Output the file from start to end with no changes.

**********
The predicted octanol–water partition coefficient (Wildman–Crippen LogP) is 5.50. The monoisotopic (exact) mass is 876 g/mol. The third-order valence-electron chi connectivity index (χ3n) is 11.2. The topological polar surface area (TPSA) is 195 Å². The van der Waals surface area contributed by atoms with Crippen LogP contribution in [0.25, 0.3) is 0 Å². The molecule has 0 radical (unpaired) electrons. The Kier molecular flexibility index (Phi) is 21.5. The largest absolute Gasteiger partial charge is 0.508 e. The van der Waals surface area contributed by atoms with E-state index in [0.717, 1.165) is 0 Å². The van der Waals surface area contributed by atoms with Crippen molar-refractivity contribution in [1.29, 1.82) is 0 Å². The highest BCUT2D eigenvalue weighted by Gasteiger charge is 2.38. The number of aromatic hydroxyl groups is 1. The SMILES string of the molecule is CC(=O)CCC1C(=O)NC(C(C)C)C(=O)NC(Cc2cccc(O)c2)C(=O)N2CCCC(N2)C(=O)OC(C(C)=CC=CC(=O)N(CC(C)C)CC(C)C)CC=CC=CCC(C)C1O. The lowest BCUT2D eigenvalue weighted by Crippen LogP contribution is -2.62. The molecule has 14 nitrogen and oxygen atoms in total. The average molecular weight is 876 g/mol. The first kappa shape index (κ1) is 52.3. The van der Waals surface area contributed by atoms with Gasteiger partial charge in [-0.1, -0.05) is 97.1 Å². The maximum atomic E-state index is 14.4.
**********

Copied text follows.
The predicted octanol–water partition coefficient (Wildman–Crippen LogP) is 5.50. The monoisotopic (exact) mass is 876 g/mol. The third-order valence-electron chi connectivity index (χ3n) is 11.2. The topological polar surface area (TPSA) is 195 Å². The van der Waals surface area contributed by atoms with Crippen LogP contribution in [0.25, 0.3) is 0 Å². The molecule has 0 radical (unpaired) electrons. The Kier molecular flexibility index (Phi) is 21.5. The largest absolute Gasteiger partial charge is 0.508 e. The van der Waals surface area contributed by atoms with E-state index in [0.717, 1.165) is 0 Å². The van der Waals surface area contributed by atoms with Crippen molar-refractivity contribution in [1.29, 1.82) is 0 Å². The highest BCUT2D eigenvalue weighted by Gasteiger charge is 2.38. The number of aromatic hydroxyl groups is 1. The SMILES string of the molecule is CC(=O)CCC1C(=O)NC(C(C)C)C(=O)NC(Cc2cccc(O)c2)C(=O)N2CCCC(N2)C(=O)OC(C(C)=CC=CC(=O)N(CC(C)C)CC(C)C)CC=CC=CCC(C)C1O. The lowest BCUT2D eigenvalue weighted by Crippen LogP contribution is -2.62. The molecule has 14 nitrogen and oxygen atoms in total. The average molecular weight is 876 g/mol. The first kappa shape index (κ1) is 52.3. The van der Waals surface area contributed by atoms with Gasteiger partial charge in [-0.1, -0.05) is 97.1 Å². The maximum atomic E-state index is 14.4.